DAKAR (Thomson Reuters Foundation) – Doctors in Senegal have been overwhelmed by demand for clitoral reconstructive surgery from victims of female genital mutilation after the U.N. agency for women launched a pilot scheme in the West African country, a surgeon said.
Currently, the surgery is only available privately and costs around 350,000 cfa ($700) - putting it beyond the reach of all but the elite in Senegal, where an estimated one in four women are cut.
The pilot scheme ended last year and U.N. Women hopes to reduce the costs of surgery so that it could be offered as standard procedure by Senegal's national health service. However, a lack of testimonials has raised questions about whether the technique works.
"We treated around 45 women in Senegal during the three-month U.N. Women pilot scheme, but we turned away well over 100 more because we didn't have the funds," Dr Abdou Aziz Kasse told Thomson Reuters Foundation in an interview.
He said previous methods of tackling FGM, a traditional practice that removes all or part of the female genitalia, have focused on prevention through changing society's attitudes towards FGM or implementing laws banning it.
"That's wonderful. But what can we do for all those women who have already been cut?" said Kasse, who was trained in France by French urologist Pierre Foldes, who pioneered the procedure.
SURGERY NOT SUITABLE FOR EVERYONE
FGM affects around 140 million girls and women throughout Africa and in pockets of the Middle East and Asia. It is usually arranged by the women in the family and performed by traditional cutters who use anything from scissors to broken glass and tin can lids.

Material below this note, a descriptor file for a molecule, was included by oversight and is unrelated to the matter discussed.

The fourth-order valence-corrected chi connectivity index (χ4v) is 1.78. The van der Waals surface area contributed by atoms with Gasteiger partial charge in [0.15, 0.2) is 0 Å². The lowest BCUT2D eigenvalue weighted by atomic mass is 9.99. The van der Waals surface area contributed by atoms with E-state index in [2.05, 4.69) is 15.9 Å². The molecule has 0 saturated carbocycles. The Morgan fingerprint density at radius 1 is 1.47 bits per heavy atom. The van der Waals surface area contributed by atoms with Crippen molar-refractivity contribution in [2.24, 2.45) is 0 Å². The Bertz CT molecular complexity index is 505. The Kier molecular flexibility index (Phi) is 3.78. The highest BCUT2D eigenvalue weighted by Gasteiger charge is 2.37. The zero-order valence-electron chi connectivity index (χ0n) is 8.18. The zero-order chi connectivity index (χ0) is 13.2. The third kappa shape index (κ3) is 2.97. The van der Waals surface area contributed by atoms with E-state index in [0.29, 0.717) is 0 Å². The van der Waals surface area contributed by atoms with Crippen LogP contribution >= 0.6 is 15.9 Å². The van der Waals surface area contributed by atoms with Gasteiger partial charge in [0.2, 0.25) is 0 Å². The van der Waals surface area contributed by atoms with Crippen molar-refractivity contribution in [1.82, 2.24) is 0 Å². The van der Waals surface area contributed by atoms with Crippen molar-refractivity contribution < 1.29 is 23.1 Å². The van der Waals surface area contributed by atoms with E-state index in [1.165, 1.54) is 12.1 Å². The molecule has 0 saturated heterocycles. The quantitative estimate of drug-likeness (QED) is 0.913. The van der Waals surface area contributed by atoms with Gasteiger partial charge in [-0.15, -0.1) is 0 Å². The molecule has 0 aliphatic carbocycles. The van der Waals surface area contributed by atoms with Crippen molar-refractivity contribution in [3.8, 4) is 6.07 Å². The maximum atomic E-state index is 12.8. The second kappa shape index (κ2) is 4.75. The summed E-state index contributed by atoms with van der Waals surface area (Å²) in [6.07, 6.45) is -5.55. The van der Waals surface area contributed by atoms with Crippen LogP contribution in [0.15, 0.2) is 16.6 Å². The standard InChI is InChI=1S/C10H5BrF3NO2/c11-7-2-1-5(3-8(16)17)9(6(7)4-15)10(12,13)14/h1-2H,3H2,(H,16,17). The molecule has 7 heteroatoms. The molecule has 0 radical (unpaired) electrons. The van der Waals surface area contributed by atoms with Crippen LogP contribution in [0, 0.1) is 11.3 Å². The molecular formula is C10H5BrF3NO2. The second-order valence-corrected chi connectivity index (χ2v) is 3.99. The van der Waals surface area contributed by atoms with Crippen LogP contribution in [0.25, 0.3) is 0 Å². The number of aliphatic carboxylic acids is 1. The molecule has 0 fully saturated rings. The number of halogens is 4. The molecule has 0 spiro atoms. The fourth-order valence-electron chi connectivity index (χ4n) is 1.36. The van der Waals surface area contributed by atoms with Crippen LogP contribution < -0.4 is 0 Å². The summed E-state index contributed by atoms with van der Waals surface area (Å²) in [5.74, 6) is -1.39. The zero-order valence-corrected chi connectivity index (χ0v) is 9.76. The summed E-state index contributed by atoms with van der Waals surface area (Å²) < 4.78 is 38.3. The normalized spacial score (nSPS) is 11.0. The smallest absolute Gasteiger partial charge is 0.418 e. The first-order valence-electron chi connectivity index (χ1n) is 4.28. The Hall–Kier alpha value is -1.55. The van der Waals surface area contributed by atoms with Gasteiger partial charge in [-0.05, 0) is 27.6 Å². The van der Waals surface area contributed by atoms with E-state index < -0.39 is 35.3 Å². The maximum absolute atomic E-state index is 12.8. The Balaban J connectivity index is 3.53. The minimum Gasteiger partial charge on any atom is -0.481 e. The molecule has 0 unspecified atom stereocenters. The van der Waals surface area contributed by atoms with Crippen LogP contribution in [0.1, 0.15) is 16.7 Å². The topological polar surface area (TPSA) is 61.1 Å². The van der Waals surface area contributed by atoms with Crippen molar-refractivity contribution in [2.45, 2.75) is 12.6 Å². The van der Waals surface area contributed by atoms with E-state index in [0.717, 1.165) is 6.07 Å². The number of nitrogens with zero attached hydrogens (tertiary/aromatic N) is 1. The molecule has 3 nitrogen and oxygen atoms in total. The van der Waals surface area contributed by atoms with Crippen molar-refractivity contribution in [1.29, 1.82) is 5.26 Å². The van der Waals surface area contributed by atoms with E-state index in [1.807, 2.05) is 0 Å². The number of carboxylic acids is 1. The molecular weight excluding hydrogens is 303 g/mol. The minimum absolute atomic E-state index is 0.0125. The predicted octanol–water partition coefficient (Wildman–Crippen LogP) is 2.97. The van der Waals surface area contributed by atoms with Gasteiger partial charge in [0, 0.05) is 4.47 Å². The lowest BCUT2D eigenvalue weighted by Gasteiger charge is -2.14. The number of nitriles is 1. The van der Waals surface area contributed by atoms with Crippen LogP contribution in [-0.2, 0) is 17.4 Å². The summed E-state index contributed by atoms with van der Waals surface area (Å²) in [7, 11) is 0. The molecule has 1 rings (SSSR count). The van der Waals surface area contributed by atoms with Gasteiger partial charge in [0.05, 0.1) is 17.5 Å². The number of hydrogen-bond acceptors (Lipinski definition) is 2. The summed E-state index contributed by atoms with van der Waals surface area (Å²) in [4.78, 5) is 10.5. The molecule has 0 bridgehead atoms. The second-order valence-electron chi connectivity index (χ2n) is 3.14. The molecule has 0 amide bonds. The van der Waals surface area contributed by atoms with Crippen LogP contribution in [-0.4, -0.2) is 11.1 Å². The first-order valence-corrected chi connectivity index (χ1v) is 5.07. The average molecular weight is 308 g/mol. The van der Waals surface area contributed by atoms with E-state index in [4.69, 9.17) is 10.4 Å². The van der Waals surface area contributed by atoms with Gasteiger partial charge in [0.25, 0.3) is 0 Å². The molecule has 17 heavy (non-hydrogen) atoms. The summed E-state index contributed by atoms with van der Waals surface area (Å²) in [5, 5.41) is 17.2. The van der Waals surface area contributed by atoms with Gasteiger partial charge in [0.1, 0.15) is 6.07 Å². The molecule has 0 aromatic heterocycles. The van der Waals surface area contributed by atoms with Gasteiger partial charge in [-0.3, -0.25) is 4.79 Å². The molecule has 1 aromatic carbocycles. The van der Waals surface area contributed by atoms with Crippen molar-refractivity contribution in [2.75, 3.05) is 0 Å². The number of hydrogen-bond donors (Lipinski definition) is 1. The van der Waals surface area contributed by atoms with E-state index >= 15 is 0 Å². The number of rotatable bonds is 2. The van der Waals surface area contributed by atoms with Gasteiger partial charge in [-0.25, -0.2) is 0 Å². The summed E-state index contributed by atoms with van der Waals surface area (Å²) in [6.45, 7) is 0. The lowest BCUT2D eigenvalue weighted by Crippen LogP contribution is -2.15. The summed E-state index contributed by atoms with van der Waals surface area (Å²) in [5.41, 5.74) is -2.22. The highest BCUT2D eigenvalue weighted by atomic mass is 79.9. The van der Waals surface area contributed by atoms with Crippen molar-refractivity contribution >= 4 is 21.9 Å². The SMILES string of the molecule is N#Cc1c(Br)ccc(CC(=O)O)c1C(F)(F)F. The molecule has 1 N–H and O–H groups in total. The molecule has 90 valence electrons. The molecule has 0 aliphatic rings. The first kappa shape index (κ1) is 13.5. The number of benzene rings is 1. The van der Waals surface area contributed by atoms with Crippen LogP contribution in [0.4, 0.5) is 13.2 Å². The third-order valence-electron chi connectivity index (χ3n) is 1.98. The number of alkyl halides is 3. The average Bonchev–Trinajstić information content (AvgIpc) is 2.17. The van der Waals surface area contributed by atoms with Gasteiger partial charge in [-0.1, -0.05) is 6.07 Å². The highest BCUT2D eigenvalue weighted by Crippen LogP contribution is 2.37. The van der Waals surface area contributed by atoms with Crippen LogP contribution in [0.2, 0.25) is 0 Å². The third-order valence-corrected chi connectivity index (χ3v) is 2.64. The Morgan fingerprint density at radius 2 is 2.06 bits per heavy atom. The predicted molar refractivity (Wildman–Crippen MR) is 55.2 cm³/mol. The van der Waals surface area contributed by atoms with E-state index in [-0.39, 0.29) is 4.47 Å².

It can cause haemorrhaging, shock, chronic pain, recurrent urinary tract infections, cysts, menstrual problems, infertility and even death. It also increases the risk of labour complications and newborn deaths.
"We'd like to make the surgery cost the same as giving birth (around $100), but we have to be careful how we proceed, as continuing without evidence may undermine the prevention efforts that are in place," Marie-Piere Raky Chapin, U.N. Women's Senegal country programme coordinator, told Thomson Reuters Foundation.
The reconstructive surgery involves breaking open the scar formed by FGM and pulling the clitoris, the majority of which lies beneath the surface, back to the surface, removing the chronic pain associated with the practice and restoring the sensitivity, Kasse explained.
"Women are happy," said Kasse, who funded a proportion of the pilot scheme out of his own pocket. "However, you can't perform the surgery on everyone.
"In some parts of the world, the cutting is too severe to be able to reconstruct and restore the clitoris. Women also have to be psychologically ready to undergo the operation and learn how to use a new part of their body," he added.
PREVENTION STILL KEY
Not all women undergo the surgery to experience clitoral orgasms though. Some women opt for surgery because they want to get back something that was taken from them so that they can feel complete, Kasse said.
Even then, there can be misunderstandings.
"The problem is that the women don't know about their own anatomy, so they thought that I would give them a big clitoris. After the surgery, some women complain they can't find their clitoris. I tell them, 'you're not meant to see it, you're meant to feel it'," Kasse said.
Efua Dorkenoo, head of the FGM campaign at women's rights group Equality Now, was cautious about the effectiveness of clitoral reconstructive surgery.
"We need more robust follow up on if it works. Some women I have talked to say it has improved things, but others say they haven't seen much change," Dorkenoo said by telephone from London.
"If there is a medical discovery to support women who have had this lack of pleasurable sensation then more women should be able to access this kind of care. But emphasis should always be on prevention," she said.
She also said that there was a need for psycho-sexual counselling not just for women, but for their partners.